Clinical Practice

p-ISSN: 2326-1463    e-ISSN: 2326-1471

2014;  3(1): 7-10


Hereditary Gingival Fibromatosis - A Case Report

Anand Kishore1, Vivek Srivastava2, Ajeeta Meenawat2, Ambrish Kaushal3

1King George Medical College, Lucknow

2BBD College of dental sciences

3Chandra Dental College & Hospital

Correspondence to: Anand Kishore, King George Medical College, Lucknow.


Copyright © 2014 Scientific & Academic Publishing. All Rights Reserved.


Hereditary gingival fibromatosis is characterized by a slow benign enlargement of gingival tissue. It causes teeth being partially or totally covered by enlarged gingiva, causing esthetic and functional problems. It is usually transmitted both as autosomal dominant trait and autosomal recessive inheritance although sporadic cases are commonly reported. This paper reports three cases of gingival fibromatosis out of which one was in a 15 year old girl treated with convectional gingivectomy.

Keywords: Hereditary gingival fibromatosis, Inherited disease, Gingivectomy

Cite this paper: Anand Kishore, Vivek Srivastava, Ajeeta Meenawat, Ambrish Kaushal, Hereditary Gingival Fibromatosis - A Case Report, Clinical Practice, Vol. 3 No. 1, 2014, pp. 7-10. doi: 10.5923/j.cp.20140301.03.

1. Introduction

Hereditary gingival fibromatosis (HGF) or Idiopathic gingival fibromatosis is a rare, benign, asymptomatic, non-hemorrhagic and non-exudative proliferative fibrous lesion of gingival tissue occurring equally among men and women, in both arches with varying intensity in individuals within the same family [1]. It occurs as an autosomal dominant condition although recessive form also does occur. Consanguinity seems to increase the risk of autosomal dominant inheritance. It affects the marginal gingival, attached gingival and interdental papilla presenting as pink, non-hemorrhagic and have a firm, fibrotic consistency [2].
It also shows a generalized firm nodular enlargement with smooth to stippled surfaces and minimal tendency to bleed. However, in some cases the enlargement can be so firm and dense that it feels like bone on palpation [3]. Here we present three cases of gingival fibromatosis out of which one was in a 15 year old female patient.

2. Case Reports

A 15 year old female patient came to the department of periodontics at CDC hospital, Lucknow (U.P), India with chief complaint of generalized gingival swelling since 3 years (Fig. 1). On accounting detail history the patient revealed that the swelling initiated slowly and has assumed the present size within 3 years. On further communication with the patient it was revealed that her mother was also having the gingival enlargement before the patient’s birth and she got operated in the village government hospital. No further relevant medical history was present.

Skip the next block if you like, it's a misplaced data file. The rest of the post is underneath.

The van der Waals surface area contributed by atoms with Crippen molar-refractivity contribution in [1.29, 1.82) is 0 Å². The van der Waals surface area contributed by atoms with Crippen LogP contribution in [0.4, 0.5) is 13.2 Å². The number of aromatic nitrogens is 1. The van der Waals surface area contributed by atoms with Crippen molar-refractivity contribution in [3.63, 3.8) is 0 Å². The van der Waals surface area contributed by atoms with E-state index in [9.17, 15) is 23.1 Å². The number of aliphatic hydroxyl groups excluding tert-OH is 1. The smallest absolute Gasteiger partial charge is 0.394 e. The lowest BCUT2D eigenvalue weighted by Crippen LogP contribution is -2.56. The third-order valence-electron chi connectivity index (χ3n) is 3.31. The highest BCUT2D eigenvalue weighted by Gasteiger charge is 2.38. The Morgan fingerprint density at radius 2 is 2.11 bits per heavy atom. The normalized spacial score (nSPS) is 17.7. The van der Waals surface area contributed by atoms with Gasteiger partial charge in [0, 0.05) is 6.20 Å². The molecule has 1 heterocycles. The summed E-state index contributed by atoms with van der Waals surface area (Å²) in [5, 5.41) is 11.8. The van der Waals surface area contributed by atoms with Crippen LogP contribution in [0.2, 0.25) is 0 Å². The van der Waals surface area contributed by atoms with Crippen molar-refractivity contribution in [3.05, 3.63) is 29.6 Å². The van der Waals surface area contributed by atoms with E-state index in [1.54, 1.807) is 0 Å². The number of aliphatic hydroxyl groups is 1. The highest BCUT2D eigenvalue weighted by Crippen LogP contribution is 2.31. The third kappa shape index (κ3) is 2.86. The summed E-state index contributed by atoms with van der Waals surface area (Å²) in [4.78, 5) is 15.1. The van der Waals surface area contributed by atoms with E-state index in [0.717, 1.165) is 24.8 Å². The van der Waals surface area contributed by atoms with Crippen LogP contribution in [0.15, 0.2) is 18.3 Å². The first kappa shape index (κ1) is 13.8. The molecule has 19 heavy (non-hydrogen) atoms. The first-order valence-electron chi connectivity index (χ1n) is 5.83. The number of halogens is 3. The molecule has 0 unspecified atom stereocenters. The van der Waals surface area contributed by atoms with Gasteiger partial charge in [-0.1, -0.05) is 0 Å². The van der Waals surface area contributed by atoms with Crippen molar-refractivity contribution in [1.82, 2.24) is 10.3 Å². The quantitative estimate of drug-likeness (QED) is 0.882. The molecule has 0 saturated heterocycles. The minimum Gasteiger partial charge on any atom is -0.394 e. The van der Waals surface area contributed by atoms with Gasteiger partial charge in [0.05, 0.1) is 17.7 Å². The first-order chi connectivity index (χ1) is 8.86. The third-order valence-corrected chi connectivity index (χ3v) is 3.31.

Figure 1. Gingival enlargement
On intra oral examination there was presence of generalized firm swelling of the gingiva covering cervical and middle third of the clinical crown in anterior teeth and incisal surface in posterior teeth. A complete hemogram was conducted with all the parameters within normal range. An Orthopantomograph (OPG) has been taken which showed the presence of impacted molars in all the four quadrants along with bone loss and drifting of teeth (Fig. 2). An incisional biopsy was taken for histopathological which showed fibromuscular tissue covered by stratified squamous surface epithelium. The stroma shows irregular fibrosis and infiltration by chronic inflammatory cells with no evidence of malignant change (Fig.3). On the basis of histopathological report a confirmed diagnosis of gingival hyperplasia was made.
Figure 2. OPG showing impacted molars
Figure 3. Showing irregular fibrosis & inflammation
The treatment plan consisted of gingivectomy which was performed under local anesthesia after getting patient consent (Fig. 4). The patient was prescribed antibiotics orally for ten days and was kept under follow up for six months. There was no untoward consequences and relapse reported by the patient post operatively during the follow up (Fig. 5). Earlier the treatment plan was SRP (scaling and Root Planing) with chemotherapeutic agent for 14 days but the outcome was not satisfactory as the enlargement did’nt reduced nor was it progressive. Electrocautery and LASER therapy also did’ work because in the case of electrocautery layerwise cutting is performed and the tissue is too thick to be cut layerwise and moreover it is time consuming for the patient as well as surgeon. Similarly was the reason with LASER, it cant be used at the increased watt as desired for the oral tissue and also due to the presence of submandibular and sublingual glands. The conventional scalpel therapy is used because with it the whole tissue can be cut at one time and with single incision.
Figure 4. Showing the surgery performed under LA
Figure 5. Post operative showing no recurrence
A 25 year old female patient came with the chief complaint of localized gingival enlargement in the lower left molar region since 6 months. On intraoral examination there was presence of enlarged tissue with relation to interdental papilla between 45 and 46 i.e. lower left second premolar and first molar. It was hard in consistency and extending to the occlusal surface of molar. No relevant medical and family history was given by the patient. On obtaining the patient consent the treatment was done with removal of enlarged tissue with electrocautery in the cutting and coagulation mode (Fig 6). The patient was kept on antibiotic and chlorhexidine mouthwash for 15 days after which there were no untoward consequences reported by the patient.
A 27 year old male patient reported with chief complaint localized gingival enlargement in the lower left molar region since one year. On intraoral examination there was presence of enlarged tissue on lingual side with relation to interdental papilla between 45 and 46 (lower left second premolar and first molar). It was also hard in consistency and extending to the occlusal surface of molar. No relevant medical and family history was given by the patient. On obtaining the patient consent the treatment was done with removal of enlarged tissue with electrocautery in the cutting and coagulation mode (Fig 7). The patient was kept on antibiotic and chlorhexidine mouthwash for 15 days after which there were no untoward consequences reported by the patient.